Released on November 18, 2014
New legislation announced today by Environment Minister Scott Moe will aim to enhance wildlife protection in Saskatchewan by increasing the severity of hunting penalties.
The Wildlife Amendment Act, 2014 will ensure that:
“Our government made a commitment in this year’s Speech from the Throne to increase hunting penalties to better protect our wildlife resources,” Moe said. “This sends a strong message to poachers that there are serious consequences associated with breaking wildlife laws in Saskatchewan.”
- The most serious conservation offences will carry an automatic two-year suspension;
- People who fail to pay wildlife-related fines will be prohibited from buying a licence until their fines are paid;
- People who are suspended from hunting activities in another jurisdiction will not be able to purchase a licence in Saskatchewan;
- Those convicted on three separate occasions for wildlife offences will have a lifetime ban, prohibiting the purchase of hunting licenses; and
- In collaboration with the Ministry of Justice, people who are in arrears for maintenance payments will be denied the opportunity to purchase a hunting or angling licence.
The Act also lengthens the time wildlife officers have to bring wildlife violation charges forward, from two years to three years. Wildlife violations are challenging to investigate because they often occur in unpopulated areas, and poaching gangs are becoming more sophisticated and difficult to catch.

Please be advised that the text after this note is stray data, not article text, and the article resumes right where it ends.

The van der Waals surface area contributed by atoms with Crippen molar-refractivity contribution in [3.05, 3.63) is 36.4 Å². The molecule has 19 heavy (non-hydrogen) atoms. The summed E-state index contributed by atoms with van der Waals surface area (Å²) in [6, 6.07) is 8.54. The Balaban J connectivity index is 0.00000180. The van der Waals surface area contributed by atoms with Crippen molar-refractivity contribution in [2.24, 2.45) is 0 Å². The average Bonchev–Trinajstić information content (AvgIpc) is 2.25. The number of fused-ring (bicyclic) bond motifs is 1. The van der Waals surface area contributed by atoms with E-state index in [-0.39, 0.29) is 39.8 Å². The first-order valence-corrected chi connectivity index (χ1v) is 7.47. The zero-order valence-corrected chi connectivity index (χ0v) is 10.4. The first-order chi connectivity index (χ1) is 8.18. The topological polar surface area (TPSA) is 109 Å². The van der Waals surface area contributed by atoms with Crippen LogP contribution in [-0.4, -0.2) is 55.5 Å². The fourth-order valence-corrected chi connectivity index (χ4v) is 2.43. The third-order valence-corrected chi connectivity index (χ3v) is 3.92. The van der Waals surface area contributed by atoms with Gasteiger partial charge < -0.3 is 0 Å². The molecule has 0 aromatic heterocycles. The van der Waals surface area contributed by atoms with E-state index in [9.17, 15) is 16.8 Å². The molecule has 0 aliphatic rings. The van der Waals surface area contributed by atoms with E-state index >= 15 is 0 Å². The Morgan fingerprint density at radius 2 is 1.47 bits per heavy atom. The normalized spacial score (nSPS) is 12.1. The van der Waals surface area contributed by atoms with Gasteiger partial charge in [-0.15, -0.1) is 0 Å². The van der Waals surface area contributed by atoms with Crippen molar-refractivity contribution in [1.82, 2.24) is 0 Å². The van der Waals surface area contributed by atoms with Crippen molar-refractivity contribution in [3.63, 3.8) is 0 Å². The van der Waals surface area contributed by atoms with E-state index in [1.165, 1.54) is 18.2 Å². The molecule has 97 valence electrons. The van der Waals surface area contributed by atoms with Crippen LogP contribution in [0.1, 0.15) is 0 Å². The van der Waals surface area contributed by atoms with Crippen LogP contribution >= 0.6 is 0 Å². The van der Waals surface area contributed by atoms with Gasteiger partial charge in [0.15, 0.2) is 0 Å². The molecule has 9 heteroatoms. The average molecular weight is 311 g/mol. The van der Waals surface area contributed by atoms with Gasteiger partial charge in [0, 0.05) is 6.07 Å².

This past spring, the Government of Saskatchewan made significant changes to the fine structure for unlawful hunting and fishing activities by doubling fines for the most serious wildlife conservation offences. New legislation will now make Saskatchewan’s penalties equal to or higher than fines for comparable violations in other jurisdictions.
The Act will also ensure scientific surveys, especially involving species at risk, will be carried out in a responsible and undisruptive manner. Properly conducted wildlife surveys and reliable data submissions are vital tools in the assessment, management and protection of wildlife populations and their habitat.
Recommendations to improve the protection of wildlife resources were initially received in 2012, following feedback from the government’s Red Tape Reduction Initiative Survey.
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